Reduced-intensity conditioning allogeneic hematopoietic cell transplantation for younger patients with acute myeloid leukemia: a registry-based study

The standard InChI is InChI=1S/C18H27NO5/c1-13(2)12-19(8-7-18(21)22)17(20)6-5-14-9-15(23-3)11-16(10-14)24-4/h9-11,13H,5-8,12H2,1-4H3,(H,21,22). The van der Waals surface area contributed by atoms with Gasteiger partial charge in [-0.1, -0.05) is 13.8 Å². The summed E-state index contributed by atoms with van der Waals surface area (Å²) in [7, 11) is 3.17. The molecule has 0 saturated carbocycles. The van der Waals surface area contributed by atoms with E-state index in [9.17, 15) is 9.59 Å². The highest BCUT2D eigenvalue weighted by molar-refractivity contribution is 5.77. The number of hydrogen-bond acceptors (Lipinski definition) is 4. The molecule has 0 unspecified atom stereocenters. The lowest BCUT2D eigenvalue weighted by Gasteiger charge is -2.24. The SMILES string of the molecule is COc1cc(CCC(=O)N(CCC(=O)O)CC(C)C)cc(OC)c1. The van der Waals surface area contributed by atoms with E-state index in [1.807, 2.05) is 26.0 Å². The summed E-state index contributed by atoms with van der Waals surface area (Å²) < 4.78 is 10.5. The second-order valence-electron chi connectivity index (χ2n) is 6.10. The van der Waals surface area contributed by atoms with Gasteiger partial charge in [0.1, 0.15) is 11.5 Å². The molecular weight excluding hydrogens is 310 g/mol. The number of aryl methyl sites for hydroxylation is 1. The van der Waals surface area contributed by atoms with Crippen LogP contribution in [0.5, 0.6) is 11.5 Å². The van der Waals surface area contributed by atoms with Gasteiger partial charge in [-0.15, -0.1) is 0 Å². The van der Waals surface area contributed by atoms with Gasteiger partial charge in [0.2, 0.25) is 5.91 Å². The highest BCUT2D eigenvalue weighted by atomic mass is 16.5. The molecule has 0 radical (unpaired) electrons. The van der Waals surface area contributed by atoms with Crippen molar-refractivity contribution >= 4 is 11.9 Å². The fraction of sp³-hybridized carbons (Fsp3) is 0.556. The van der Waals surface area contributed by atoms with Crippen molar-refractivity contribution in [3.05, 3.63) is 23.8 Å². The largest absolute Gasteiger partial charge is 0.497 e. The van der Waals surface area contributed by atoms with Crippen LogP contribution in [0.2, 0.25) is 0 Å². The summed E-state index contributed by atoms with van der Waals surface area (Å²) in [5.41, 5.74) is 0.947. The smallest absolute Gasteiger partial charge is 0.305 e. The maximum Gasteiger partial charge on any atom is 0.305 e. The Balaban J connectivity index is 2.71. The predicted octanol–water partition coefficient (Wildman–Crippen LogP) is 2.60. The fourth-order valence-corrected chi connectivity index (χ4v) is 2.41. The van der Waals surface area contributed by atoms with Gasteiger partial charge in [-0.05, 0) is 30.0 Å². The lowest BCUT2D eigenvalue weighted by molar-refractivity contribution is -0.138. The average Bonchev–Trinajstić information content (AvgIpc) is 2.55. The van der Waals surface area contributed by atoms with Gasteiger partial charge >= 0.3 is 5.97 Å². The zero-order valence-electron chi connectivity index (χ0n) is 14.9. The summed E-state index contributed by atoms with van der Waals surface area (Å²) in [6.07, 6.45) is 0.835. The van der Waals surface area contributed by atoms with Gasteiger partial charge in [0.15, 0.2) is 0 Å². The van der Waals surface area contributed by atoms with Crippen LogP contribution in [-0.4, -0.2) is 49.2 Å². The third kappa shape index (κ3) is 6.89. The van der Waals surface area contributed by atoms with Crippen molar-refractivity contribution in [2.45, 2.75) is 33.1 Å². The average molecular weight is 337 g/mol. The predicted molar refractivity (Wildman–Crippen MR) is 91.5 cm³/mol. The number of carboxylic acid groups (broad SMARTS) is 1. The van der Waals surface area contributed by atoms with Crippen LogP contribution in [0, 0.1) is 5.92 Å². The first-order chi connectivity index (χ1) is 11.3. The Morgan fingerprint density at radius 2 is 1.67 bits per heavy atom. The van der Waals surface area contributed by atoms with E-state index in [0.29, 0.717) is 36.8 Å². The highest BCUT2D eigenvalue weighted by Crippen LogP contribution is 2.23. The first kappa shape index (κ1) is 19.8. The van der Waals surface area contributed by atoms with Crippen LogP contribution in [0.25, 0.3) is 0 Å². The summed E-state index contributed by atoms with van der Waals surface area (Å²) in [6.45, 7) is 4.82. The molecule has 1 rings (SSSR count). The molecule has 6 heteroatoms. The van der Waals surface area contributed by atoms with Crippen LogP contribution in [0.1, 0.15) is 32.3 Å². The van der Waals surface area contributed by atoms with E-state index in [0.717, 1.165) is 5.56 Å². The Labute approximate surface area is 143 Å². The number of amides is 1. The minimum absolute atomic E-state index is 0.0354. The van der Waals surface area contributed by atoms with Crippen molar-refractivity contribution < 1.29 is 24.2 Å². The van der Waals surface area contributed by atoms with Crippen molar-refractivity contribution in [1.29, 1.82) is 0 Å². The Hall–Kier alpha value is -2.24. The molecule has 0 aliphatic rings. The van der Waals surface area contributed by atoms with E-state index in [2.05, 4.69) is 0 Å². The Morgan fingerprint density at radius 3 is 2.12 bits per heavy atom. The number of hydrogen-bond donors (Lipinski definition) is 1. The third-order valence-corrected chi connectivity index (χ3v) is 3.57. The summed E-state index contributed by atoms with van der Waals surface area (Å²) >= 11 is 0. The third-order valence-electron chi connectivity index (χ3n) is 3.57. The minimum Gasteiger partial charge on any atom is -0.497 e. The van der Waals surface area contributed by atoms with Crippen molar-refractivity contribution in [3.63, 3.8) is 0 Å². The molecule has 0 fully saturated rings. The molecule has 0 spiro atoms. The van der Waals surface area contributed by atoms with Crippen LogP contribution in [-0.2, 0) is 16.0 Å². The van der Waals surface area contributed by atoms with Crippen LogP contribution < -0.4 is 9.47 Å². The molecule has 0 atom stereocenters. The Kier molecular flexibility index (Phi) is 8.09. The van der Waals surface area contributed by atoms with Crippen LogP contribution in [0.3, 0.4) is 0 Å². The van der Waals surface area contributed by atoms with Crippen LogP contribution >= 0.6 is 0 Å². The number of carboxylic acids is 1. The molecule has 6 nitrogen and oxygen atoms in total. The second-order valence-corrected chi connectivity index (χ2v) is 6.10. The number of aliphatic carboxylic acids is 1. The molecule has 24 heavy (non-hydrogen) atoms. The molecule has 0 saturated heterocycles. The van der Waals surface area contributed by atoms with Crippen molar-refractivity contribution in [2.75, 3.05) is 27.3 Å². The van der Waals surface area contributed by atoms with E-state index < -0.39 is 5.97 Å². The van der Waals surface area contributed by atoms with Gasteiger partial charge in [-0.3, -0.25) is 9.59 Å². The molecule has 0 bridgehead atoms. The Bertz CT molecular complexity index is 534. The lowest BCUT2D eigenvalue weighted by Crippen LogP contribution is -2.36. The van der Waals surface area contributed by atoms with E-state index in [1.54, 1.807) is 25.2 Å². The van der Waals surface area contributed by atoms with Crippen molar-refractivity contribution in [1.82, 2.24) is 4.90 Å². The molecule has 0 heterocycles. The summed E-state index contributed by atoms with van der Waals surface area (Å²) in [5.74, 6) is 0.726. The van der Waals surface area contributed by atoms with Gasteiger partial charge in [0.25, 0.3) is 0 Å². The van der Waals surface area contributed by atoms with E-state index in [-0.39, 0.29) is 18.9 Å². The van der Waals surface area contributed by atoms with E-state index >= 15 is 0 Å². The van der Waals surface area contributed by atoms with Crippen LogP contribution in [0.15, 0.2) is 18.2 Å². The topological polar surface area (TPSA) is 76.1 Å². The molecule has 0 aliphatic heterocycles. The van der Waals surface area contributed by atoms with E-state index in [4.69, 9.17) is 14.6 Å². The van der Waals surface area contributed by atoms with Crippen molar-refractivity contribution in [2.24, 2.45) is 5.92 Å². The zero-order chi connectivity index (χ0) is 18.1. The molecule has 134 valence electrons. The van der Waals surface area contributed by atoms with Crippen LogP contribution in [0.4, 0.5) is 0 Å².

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Clinical efficacy of allogeneic hematopoietic cell transplantation (HCT) using reduced-intensity conditioning (RIC) for younger patients remains unclear. We therefore performed a retrospective registry-based study to evaluate outcomes for patients with AML aged between 16 and 49 years who underwent RIC allogeneic HCT. Patients receiving RIC (N = 125) showed significantly worse survival than those receiving myeloablative conditioning (MAC; N = 1,554) (47.7% for RIC and 54.2% for MAC at 4 years, P = 0.047). However, the difference became marginal after adjustment for patient characteristics (P = 0.080), and inclusion in the multivariate analysis of the HCT comorbidity index or the propensity score for estimating the likelihood of choosing RIC or MAC further reduced statistical significance (P = 0.371 and 0.206, respectively), indicating the existence of a selection bias against RIC. Nevertheless, outcomes for our patients receiving RIC were still acceptable, so that RIC constitutes a potential therapeutic option for younger AML patients who are deemed unsuitable for MAC. Subgroup analyses showed that patients aged between 40 and 49 years as well as those in first or second CR at the time of transplantation exhibited similar outcomes regardless of whether they were treated with RIC or MAC.

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